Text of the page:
I’d like to have my say in what genre I’d actually class Nevernight as. A few websites have it classified as Y-A in the listing and also, after reading a few other reviews they to say Nevernight is Y-A merely because Mia is a young main character (10 years old when tragedy occurs and 16 years old for most of the book). Apologies, but I have to disagree, a young protagonist doesn’t immediately mean that the book is Y-A, ecspecially not in fantasy. I’m sure my fellow fantasy fans out there will agree with me that it’s a quite standard fantasy trope – start the series with a young main character who’s orphaned, lost, abandoned, stolen and sold into slavery, etc and then they age, growing older as the story progresses through each respective book in the series. A few examples I will give you are: Assassins Apprentice by Robin Hobb, the first book in The Farseer trilogy. Fitz, the main character and focus of the trilogy is a young boy, younger than Mia when the book starts. Blood Song (Raven’s Shadow book 1) by Anthony Ryan, Vaelin Al Sorna is also young when the series starts. Corban in John Gwynne’s Malice (The Faithful and the Fallen series book 1) is again a youngster. So, as you can see, it’s a standard trope in a lot of epic fantasy series to have a young central character. Perhaps you could even add Game of Thrones to the list if that’s the way of thinking, young characters = Y-A as lots of the cast in that series are very young when it starts (Bran, Sansa, Arya, Joffrey, Tommen, Mercella and Rickon) – if you’ve only ever watched the TV show, the characters ages were altered to make them older than they are in the books. I’ve saved the best for last in my little meandering diatribe. Prince of Thorns (Broken Empire trilogy book 1) by Mark Lawrence, in this book Jorg Ancrath is yet again another young main character and focal point for the whole series. And, the Broken Empire trilogy is as far from Y-A as you can get, it’s Grimdark fantasy through and through with Jorg making Mia look like a perfectly good, well behaved and mannered kind little girl (there are some similarities between Mia and Jorg I will admit that, but Mia has some occasional feelings and Jorg is completely lacking in any such compunction or morals). So, on the back of my ARC it says:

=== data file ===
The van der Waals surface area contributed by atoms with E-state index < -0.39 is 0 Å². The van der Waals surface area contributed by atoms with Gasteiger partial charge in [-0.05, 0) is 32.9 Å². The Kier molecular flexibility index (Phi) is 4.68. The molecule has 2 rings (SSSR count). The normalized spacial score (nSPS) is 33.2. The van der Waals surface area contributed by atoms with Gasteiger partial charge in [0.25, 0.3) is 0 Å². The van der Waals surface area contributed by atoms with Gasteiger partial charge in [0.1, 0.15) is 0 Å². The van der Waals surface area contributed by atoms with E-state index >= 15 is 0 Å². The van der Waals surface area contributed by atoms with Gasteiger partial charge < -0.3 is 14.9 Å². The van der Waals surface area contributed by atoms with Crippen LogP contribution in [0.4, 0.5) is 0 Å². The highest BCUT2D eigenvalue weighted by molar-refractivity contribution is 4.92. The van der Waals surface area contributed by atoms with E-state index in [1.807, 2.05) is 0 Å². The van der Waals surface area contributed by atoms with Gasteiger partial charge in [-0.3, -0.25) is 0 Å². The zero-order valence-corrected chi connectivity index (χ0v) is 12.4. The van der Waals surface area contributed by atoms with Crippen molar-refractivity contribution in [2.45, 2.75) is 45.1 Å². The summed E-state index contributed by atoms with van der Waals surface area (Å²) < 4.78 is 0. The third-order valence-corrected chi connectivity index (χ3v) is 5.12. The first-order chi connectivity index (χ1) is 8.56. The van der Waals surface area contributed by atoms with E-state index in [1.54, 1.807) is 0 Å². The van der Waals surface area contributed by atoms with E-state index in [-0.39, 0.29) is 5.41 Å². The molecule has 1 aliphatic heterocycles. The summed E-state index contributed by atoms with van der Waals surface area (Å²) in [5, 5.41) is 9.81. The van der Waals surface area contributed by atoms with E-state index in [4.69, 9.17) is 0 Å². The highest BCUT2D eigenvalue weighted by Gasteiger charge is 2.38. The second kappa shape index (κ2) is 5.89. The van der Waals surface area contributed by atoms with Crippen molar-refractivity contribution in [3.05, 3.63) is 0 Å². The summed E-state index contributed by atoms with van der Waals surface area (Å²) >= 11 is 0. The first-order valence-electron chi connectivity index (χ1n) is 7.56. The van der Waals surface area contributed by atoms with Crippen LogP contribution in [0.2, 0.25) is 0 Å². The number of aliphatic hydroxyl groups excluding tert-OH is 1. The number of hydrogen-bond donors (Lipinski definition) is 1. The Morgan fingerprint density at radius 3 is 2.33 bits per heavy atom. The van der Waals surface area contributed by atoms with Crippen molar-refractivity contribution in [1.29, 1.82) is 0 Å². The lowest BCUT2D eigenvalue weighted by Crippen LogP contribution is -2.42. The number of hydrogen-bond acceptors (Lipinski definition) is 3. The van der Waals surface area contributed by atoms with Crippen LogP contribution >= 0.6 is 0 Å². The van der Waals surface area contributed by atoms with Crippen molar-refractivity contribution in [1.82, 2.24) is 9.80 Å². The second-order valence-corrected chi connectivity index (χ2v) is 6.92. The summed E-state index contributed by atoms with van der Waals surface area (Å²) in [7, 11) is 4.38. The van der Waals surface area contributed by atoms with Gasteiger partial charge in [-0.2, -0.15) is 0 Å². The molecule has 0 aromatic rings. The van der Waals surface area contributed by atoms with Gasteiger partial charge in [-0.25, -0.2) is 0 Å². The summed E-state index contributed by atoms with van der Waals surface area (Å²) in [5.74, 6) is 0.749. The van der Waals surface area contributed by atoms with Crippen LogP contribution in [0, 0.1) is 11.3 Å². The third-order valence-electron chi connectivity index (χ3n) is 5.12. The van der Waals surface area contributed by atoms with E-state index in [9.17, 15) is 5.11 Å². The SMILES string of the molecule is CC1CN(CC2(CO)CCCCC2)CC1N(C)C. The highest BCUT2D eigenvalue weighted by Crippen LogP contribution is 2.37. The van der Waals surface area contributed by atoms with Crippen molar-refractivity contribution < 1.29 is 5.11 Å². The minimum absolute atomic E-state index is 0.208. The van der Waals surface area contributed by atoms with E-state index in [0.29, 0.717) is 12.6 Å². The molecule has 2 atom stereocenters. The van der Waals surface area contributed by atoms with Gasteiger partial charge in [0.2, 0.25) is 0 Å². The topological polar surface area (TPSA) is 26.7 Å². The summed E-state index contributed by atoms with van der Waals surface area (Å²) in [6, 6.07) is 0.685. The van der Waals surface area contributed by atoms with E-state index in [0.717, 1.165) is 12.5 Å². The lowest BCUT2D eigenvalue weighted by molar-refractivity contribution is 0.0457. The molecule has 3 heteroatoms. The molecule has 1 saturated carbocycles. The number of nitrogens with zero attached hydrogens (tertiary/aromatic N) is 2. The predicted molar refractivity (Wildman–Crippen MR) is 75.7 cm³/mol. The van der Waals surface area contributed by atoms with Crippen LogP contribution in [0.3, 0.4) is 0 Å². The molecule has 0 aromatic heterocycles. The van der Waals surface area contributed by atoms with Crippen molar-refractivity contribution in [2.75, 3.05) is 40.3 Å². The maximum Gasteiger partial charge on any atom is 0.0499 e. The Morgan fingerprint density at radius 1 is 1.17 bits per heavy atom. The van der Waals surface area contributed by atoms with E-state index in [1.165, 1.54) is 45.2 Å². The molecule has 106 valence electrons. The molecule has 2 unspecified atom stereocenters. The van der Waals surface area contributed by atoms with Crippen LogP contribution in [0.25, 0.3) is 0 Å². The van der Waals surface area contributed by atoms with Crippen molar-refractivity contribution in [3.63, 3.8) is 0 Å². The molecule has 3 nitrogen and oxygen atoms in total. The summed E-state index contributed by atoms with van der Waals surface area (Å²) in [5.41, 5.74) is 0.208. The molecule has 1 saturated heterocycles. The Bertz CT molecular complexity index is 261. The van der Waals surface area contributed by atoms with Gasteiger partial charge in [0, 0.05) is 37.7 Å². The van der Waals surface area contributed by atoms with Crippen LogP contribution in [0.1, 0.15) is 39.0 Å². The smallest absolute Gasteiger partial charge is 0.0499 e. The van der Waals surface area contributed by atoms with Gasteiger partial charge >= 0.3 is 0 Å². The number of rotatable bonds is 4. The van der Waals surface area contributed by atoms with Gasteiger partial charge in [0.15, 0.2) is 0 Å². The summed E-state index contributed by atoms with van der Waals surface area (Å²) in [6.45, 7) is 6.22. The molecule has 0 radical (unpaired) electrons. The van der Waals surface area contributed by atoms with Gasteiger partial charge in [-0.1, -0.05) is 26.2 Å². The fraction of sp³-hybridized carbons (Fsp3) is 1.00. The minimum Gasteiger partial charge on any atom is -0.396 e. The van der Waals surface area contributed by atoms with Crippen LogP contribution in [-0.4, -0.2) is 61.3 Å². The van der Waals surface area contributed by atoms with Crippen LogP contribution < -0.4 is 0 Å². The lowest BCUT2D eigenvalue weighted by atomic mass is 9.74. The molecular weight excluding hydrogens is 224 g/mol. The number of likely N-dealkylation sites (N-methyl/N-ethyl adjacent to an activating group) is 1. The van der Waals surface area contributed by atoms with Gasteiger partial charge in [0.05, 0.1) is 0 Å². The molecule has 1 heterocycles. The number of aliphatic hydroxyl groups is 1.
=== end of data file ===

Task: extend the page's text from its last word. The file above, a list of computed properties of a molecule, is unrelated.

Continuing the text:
From the publishers who brought you George R. R. Martin and Robin Hobb, Harper Voyager presents an action-packed and unforgettable new epic fantasy: Nevernight.
And that’s also what Nevernight is to me. With its language, violence, visceral action, sex scenes – two surprisingly quite graphic and explicit. It is epic fantasy and not Y-A.